Tuesday, 15 October 2013

Not enough gouging

American conservatives rail (rightly) against legislation banning price gouging. The pretty standard economic case is hard to overturn: in a crisis, it's really important to make sure that we provide incentives to bring scarce resources into a disaster area and to ensure that those scarce resources are allocated appropriately.

We can find some cases where anti-gouging legislation has done harm. The entrepreneurs who, at reasonable personal cost, tried bringing power generators to New Orleans should have been rewarded rather than prosecuted.

Mark Perry suggested that getting rid of anti-price gouging laws could bring substantial gains during crises:
Well, maybe if Home Depot, Sears and Lowe’s had been allowed to raise their prices to $1,000 (or more) this week to reflect the true value of gas generators following the hurricane, more people with children would actually have a generator right now because the retailers wouldn’t have sold out so fast!  And you really can’t blame the retailers for not raising prices, because they could have been charged with price gouging by the state of New Jersey.  So now gas generators are sold in the secondary market for market-based prices on Craigslist, where it is probably difficult for state officials to charge individuals with “price gouging.”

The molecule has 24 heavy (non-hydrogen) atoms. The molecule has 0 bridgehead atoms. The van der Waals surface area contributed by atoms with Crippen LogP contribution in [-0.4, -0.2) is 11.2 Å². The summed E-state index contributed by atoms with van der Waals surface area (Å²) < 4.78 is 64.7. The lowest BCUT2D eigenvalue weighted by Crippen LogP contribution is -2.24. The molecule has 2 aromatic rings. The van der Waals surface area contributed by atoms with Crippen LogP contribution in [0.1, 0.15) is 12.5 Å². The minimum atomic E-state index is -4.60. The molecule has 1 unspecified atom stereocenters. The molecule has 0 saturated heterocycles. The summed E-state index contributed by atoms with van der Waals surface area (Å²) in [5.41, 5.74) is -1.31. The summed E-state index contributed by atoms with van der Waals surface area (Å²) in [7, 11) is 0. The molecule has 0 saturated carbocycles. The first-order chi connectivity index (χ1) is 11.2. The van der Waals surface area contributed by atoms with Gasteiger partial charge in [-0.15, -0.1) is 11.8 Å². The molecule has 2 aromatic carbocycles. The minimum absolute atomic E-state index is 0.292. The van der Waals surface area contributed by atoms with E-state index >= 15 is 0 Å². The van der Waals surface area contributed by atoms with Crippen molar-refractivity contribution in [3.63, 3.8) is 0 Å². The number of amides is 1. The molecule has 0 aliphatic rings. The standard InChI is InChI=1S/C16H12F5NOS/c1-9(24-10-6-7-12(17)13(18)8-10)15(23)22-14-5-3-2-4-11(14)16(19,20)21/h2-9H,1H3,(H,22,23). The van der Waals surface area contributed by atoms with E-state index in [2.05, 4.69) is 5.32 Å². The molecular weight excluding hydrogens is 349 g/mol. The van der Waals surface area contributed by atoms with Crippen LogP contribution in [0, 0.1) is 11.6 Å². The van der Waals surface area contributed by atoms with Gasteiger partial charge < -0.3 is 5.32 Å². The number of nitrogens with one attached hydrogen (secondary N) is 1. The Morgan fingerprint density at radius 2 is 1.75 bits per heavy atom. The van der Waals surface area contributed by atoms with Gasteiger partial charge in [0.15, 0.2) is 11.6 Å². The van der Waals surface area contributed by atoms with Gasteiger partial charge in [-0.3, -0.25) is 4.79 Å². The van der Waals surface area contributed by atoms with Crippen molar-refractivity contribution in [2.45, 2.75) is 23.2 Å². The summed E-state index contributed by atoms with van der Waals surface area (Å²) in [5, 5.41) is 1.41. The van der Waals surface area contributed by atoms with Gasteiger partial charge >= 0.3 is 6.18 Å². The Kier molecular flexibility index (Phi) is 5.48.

Bottom Line: The active market for gas generators on Craigslist demonstrates that government enforcement of “price gouging” laws doesn’t eliminate voluntary market transactions for critical items like generators at market-based prices, it just drives the market for generators into the informal marketplace on Craigslist, where market prices prevail.
Great in theory, but I doubt it has much effect in practice. Why? Matt Yglesias summarises:
Alberto Cavallo, Eduardo Cavallo, and Roberto Rigobon have an interesting paper that looks at the 2010 earthquake in Chile and the 2011 tsunami in Japan and finds that in both cases disasters led to widespread shortages of many kinds of goods but did not lead to higher prices. In fact, "prices were stable for months, even for goods that were experiencing severe shortages."